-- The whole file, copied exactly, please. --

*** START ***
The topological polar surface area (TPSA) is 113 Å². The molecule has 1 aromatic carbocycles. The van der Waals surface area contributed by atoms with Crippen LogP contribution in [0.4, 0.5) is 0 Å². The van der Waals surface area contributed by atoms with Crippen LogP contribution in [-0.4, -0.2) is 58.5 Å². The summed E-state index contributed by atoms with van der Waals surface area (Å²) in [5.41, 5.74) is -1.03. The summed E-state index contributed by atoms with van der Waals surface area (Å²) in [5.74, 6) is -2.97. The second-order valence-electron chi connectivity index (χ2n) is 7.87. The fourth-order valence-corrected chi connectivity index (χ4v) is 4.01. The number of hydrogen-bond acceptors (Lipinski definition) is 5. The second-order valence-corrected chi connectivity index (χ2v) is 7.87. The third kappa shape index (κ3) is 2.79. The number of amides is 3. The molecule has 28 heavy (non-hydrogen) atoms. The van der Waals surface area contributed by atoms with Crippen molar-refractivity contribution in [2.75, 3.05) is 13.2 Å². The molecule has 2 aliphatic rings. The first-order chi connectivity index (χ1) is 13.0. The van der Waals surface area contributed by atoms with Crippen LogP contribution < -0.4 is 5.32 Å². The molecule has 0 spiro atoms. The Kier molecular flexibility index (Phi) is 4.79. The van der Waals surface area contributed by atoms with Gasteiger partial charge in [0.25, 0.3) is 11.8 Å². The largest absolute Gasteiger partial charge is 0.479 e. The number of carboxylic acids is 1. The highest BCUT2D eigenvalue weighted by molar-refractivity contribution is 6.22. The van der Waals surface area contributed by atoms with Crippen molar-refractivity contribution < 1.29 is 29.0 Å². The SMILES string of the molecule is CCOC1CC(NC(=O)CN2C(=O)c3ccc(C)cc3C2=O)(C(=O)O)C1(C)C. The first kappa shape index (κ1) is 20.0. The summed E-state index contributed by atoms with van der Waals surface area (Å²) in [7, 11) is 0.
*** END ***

The topological polar surface area (TPSA) is 113 Å². The molecule has 1 aromatic carbocycles. The van der Waals surface area contributed by atoms with Crippen LogP contribution in [0.4, 0.5) is 0 Å². The van der Waals surface area contributed by atoms with Crippen LogP contribution in [-0.4, -0.2) is 58.5 Å². The summed E-state index contributed by atoms with van der Waals surface area (Å²) in [5.41, 5.74) is -1.03. The summed E-state index contributed by atoms with van der Waals surface area (Å²) in [5.74, 6) is -2.97. The second-order valence-electron chi connectivity index (χ2n) is 7.87. The fourth-order valence-corrected chi connectivity index (χ4v) is 4.01. The number of hydrogen-bond acceptors (Lipinski definition) is 5. The second-order valence-corrected chi connectivity index (χ2v) is 7.87. The third kappa shape index (κ3) is 2.79. The number of amides is 3. The molecule has 28 heavy (non-hydrogen) atoms. The van der Waals surface area contributed by atoms with Crippen molar-refractivity contribution in [2.75, 3.05) is 13.2 Å². The molecule has 2 aliphatic rings. The first-order chi connectivity index (χ1) is 13.0. The van der Waals surface area contributed by atoms with Crippen LogP contribution < -0.4 is 5.32 Å². The molecule has 0 spiro atoms. The Kier molecular flexibility index (Phi) is 4.79. The van der Waals surface area contributed by atoms with Gasteiger partial charge in [0.25, 0.3) is 11.8 Å². The largest absolute Gasteiger partial charge is 0.479 e. The number of carboxylic acids is 1. The highest BCUT2D eigenvalue weighted by molar-refractivity contribution is 6.22. The van der Waals surface area contributed by atoms with Crippen molar-refractivity contribution < 1.29 is 29.0 Å². The SMILES string of the molecule is CCOC1CC(NC(=O)CN2C(=O)c3ccc(C)cc3C2=O)(C(=O)O)C1(C)C. The first kappa shape index (κ1) is 20.0. The summed E-state index contributed by atoms with van der Waals surface area (Å²) in [7, 11) is 0.